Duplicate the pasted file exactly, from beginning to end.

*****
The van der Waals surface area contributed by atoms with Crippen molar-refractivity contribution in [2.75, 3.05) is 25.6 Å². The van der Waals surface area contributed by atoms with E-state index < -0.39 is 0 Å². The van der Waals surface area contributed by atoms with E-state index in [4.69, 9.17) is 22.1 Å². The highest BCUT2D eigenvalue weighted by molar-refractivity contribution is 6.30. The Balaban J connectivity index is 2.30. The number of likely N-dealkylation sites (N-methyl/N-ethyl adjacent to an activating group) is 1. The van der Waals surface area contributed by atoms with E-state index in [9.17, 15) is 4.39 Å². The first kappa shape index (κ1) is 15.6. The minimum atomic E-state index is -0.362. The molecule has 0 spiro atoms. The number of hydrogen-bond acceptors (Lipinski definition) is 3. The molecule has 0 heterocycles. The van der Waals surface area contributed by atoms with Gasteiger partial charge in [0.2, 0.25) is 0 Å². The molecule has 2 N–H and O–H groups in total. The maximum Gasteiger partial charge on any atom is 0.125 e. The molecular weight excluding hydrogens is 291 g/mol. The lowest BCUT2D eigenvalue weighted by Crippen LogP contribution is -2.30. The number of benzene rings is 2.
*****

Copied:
The van der Waals surface area contributed by atoms with Crippen molar-refractivity contribution in [2.75, 3.05) is 25.6 Å². The van der Waals surface area contributed by atoms with E-state index < -0.39 is 0 Å². The van der Waals surface area contributed by atoms with E-state index in [4.69, 9.17) is 22.1 Å². The highest BCUT2D eigenvalue weighted by molar-refractivity contribution is 6.30. The Balaban J connectivity index is 2.30. The number of likely N-dealkylation sites (N-methyl/N-ethyl adjacent to an activating group) is 1. The van der Waals surface area contributed by atoms with E-state index in [9.17, 15) is 4.39 Å². The first kappa shape index (κ1) is 15.6. The minimum atomic E-state index is -0.362. The molecule has 0 spiro atoms. The number of hydrogen-bond acceptors (Lipinski definition) is 3. The molecule has 0 heterocycles. The van der Waals surface area contributed by atoms with Gasteiger partial charge in [0.2, 0.25) is 0 Å². The molecule has 2 N–H and O–H groups in total. The maximum Gasteiger partial charge on any atom is 0.125 e. The molecular weight excluding hydrogens is 291 g/mol. The lowest BCUT2D eigenvalue weighted by Crippen LogP contribution is -2.30. The number of benzene rings is 2.